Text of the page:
Photo of a LEGO scene depicting a mad scientist and experiment
Business 2.0, Design

Crafting great experiments

I’ve recently been involved in designing and running a bunch of different experiments under Lean Startup principles with an emphasis on testing the value proposition and customer traction (rather than product-specific factors).

While on the surface the idea of experiments seems relatively straightforward, my experience has been they are trickier to get right than they first appear. Especially early in the development of a product or service.

We’ve had some #flearnings along the way that I thought would be valuable to share (to “fail informatively” to borrow the phrase from Clay Shirky). Continue reading

Side mirror of an accelerating car
Housekeeping, Sustainability, Work


Well, it’s been quite a while between posts here… so a bit of explanation is in order.

Shortly after I presented at the IxDA drinks last year, a number of my colleagues pointed me to the Energy XO program that was being launched by Western Australian electricity utility Horizon Power and (now defunct) startup accelerator Pollenizer.

It seemed like a great opportunity to connect with industry folks and participate in a two-day “microhack”—essentially a workshop to develop up business ideas in the electricity sector and to be introduced to the “startup science” process that Pollenizer had developed around Lean Startup principles.

Little did I know at the time that I would be one of four people selected to enter into the 12 week accelerator program! Continue reading

Diagram outlining a hierarchy of attributes for a minimum viable product
Business 2.0, Design

The role of delight in a Minimum Viable Product

A few weeks back a brief post from our friend Adrian @ Pure and Applied rekindled some previous thinking about the idea of a Minimum Viable Product.

(Vladimir Blagojevic has created a terrific introduction/guide to Minimum Viable Products for those that aren’t familiar with the term.)

Adrian’s post pointed to a wonderful diagram by Jussi Pasadena (@jopas)—an adapted version of this diagram is included at the top of this post—about what I think is a common misconception as to what a Minimum Viable Product is, focusing too heavily on the basic functional building blocks of a product or service offering.

I’ve previously termed this idea as the Minimum Inspiring Product. Other’s have circled around this same concept with different terminology: Minimum Lovable Product, Minimum Delightful Product etc. In essence, I think we’re largely referring to the same thing—that while it’s critically important not to get carried away with overbuilding, it is important to include in a product or service elements that delight. Continue reading

Business 2.0, Design

Minimum Inspiring Product

In agile management and lean startup circles I’ve seen mention of the concept of a Minimum Viable Product. A very rough summary of idea is: to create only the necessary features to get a product (or service) into the hands of actual customers to get feedback and start to evolve, refine and further develop based on actual usage, rather than hypotheses of what people might use.

The aim is to both reduce waste (by not investing effort where it’s not needed/warranted) and to help increase innovation potential by observing how people actually use the product, perhaps uncovering unexpected uses or directions that aren’t immediately obvious to the design team.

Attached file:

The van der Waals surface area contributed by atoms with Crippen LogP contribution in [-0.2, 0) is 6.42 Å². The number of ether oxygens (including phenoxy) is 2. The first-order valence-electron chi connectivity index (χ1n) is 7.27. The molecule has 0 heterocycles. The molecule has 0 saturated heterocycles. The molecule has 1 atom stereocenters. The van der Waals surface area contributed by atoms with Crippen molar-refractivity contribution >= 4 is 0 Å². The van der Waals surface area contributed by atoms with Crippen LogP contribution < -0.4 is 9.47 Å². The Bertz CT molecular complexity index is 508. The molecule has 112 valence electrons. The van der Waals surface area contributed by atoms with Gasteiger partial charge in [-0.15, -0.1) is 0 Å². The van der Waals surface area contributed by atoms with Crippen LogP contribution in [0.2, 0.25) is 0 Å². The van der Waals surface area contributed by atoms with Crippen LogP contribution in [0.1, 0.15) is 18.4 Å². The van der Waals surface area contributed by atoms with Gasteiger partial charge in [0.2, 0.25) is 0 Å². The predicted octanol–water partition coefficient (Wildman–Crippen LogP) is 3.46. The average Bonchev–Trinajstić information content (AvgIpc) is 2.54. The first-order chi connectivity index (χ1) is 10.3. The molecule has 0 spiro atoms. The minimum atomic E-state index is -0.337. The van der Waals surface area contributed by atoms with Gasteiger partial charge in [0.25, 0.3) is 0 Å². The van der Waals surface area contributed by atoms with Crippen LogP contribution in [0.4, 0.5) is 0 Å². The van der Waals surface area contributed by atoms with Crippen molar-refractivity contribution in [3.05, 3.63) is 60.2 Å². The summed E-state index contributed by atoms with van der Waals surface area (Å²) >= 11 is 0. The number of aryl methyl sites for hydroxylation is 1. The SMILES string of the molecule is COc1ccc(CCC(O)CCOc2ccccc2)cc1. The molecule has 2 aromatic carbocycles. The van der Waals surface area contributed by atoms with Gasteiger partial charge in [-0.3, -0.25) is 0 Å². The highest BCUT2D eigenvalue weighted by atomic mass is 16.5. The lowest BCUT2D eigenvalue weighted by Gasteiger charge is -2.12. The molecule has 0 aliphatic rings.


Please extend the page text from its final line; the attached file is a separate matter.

To be sure, this remains a pertinent goal, but in chatting with the crews at Interaction Consortium and infoding this past week, we’ve lamented the fact that creation a “minimum” and just “viable” product is just a little uninspiring — not necessarily something that gets the creative juices flowing.

In these conversations I suggested instead that perhaps we should aim for a “Minimum Inspiring Product” (MIP). “Inspiring” in two senses — firstly, it’s about building something that will not just meet minimum requirements, but what is likely to get people excited about the product — that unique twist that makes something remark-able (in the parlance of Seth Godin).

But inspiring also in the sense that it inspires use and action, and new ideas. Something that people will want to engage with. If the product is just the bare minimum, it’s less likely to inspire the level of engagement required to actually achieve the benefits of the incremental development approach (as outlined earlier).

This, perhaps, is what Buster Benson was suggesting when he said “People who talk about minimum viable products tend to focus more on the minimum and less on the viable.” (thanks to @infoding for the reference.)

I hate to drop in an Apple reference here, but I think that’s perhaps a fair description of what they have done with the iPod, iPhone and iPad lines. Each was lambasted for what it left out (suggesting a minimal approach), but they also managed to provide inspiration that ultimately drove commercial success. These weren’t a minimum viable product, as there was clearly much more delivered than a bare minimum, and each emphasised that inspirational aspect. They inspired action, play, exploration — and, I think one could argue, lust ;) — that has in part led to the success of the apps ecosystem.

Internally, of course, it’s still important to build iteratively, and in this sense the minimum is sometimes necessary — especially to make sure we respect the YAGNI principle. But in terms of releasing a product or service into the wild, perhaps the MIP is a better target.